Site upgrades: While the developer is responsible for the installation, operation, and maintenance of a solar PV system, the host customer may need to perform property improvements to facilitate the system’s installation, reduce installation costs, or comply with local legislation. Rooftop maintenance or tree pruning that shades the PV system are examples of this.

Possible higher property taxes: While a PV system may serve to boost the property value of the site, property taxes may rise if the property value is reviewed. Varied states, on the other hand, have different policies when it comes to potential property tax rises.

Procedure to Get a PPA

So, we now know that the power purchase agreement is the most crucial requirement for an MW-scale power plant. What are the processes for obtaining a PPA?

Identify Potential Locations

Determine the approximate area available for PV installation, taking into account any possible shade. The locations could be on roofs or on the ground. 5–10 watts (W) per square foot of available rooftop or other space is a standard guideline for solar installations.

Identify potential solar policies applicable to the land

Regional policies differ from one place to another. PPAs are signed at different tariff rates depending on the location. As a result, choose a policy that will provide you with a PPA with profitable returns.

Contract Development

Following the selection of a winning offer, contracts must be negotiated, which is a time-consuming procedure. In addition to the PPA between the government agency and the system owner, there will be a lease or easement specifying access terms to the land (both for construction and maintenance). Sales of RECs (Renewable Energy Certificates) may be included in the PPA or added as an annex.

Permitting and Rebate Processing

The system owner (developer) is normally responsible for the filing of permits and rebates. However, the government agency should keep track of filing deadlines as state-level incentives may have restricted windows or auction processes.

Project Implementation and Commissioning

The developer will next acquire, install, and commission the solar PV equipment after completing a full design based on the term sheet and more specific measurements. The commissioning process verifies utility connectivity and allows system startup. Once again, this must be completed within the timeframe established by state incentives. Failure to meet the deadlines may result in benefits being forfeited, which will most likely modify the electricity price charged to the government agency under the contract. PPAs typically specify realistic developer duties as well as a procedure for calculating monetary penalties in the event of non-performance.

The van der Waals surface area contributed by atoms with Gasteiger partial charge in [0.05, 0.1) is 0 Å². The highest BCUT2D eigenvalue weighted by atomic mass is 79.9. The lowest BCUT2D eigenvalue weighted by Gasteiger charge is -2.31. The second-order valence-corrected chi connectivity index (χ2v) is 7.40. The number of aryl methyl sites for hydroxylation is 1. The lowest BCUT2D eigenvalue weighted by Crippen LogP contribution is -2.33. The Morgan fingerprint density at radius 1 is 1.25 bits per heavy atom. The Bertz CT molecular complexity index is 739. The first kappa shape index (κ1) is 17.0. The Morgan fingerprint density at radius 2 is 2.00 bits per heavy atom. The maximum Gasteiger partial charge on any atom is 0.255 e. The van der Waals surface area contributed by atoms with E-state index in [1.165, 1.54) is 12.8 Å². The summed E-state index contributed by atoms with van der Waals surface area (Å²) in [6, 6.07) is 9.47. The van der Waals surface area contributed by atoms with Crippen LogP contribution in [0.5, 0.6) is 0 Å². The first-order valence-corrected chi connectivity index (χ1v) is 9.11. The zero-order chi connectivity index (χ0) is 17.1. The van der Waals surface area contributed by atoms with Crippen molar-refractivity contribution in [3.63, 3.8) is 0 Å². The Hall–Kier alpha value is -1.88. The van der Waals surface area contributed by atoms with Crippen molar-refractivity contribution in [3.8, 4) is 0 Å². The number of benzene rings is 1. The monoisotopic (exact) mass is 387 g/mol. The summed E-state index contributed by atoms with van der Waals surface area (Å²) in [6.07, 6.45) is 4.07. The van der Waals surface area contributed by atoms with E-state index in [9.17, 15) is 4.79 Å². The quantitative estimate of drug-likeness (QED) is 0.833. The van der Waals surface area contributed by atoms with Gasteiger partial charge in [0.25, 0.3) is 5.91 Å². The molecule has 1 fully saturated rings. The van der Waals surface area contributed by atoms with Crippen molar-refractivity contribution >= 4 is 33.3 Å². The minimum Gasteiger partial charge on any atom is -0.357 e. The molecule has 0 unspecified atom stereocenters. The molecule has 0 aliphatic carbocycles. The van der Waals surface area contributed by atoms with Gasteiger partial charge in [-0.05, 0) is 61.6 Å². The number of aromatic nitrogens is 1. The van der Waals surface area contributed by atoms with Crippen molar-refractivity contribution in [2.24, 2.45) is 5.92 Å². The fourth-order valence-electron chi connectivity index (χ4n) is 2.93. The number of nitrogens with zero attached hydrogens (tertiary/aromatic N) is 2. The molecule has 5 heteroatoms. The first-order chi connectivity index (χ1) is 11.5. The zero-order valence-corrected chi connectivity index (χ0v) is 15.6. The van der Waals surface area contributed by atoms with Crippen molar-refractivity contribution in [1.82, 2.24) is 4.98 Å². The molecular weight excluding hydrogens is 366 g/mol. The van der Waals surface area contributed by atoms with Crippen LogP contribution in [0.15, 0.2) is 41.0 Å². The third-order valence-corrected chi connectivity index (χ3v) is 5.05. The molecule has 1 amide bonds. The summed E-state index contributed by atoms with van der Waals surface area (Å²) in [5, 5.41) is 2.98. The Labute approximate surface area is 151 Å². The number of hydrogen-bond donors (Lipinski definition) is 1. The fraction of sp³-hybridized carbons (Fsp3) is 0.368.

PPAs in the Government/Utility Sector: Challenges

  • SERC has the power to overturn tariffs.
  • Due to DISCOM’s financial difficulties, payments to developers may be delayed.
  • Government PPAs are generally thought to be low(er) risk because they are supported by the government and are usually signed for the life of the plant (25 years)

Challenges associated with 3rd Party PPAs

  • Although the financial situation of the third party may be better than DISCOM’s, long-term commercial prospects must be considered.
  • Because they are not supported by the government, the credit rating of the third party should be evaluated.
  • PPAs do not have to be signed for the next 25 years. Some contracts are just for three years, putting the plant’s future revenue-generating in jeopardy.

How Can We Help?

Hope this information about “Power Purchase Application” helps you.

If you are planning to start a solar business or install a solar solution, you can connect with Ornate Solar to get the best assistance with the best prices for solar panels and inverters. We are the official partner of Canadian Solar panels & Renewsys solar panels in India. We are also the official distributor of SolarEdge inverters with DC optimizers, Enphase microinverters, Fronius On-Grid Inverters, and Havells solar inverters in India.

For more information, please give us a call at 011 4353 6666.

canadian ad fl
solar edge ad fl
enphase ad fl
fronius ad fl
havells ad fl
kamini ornate

About The Author

Kamini Gupta is the Content Developer at Ornate Solar. She is a solar enthusiast and has worked with several well-known solar brands and experts in India. She is also a poet and a storyteller and has performed in many open mics events.

kamini ornate

About The Author

Kamini Gupta is the Content Developer at Ornate Solar. She is a solar enthusiast and has worked with several well-known solar brands and experts in India. She is also a poet and a storyteller and has performed in many open mics events.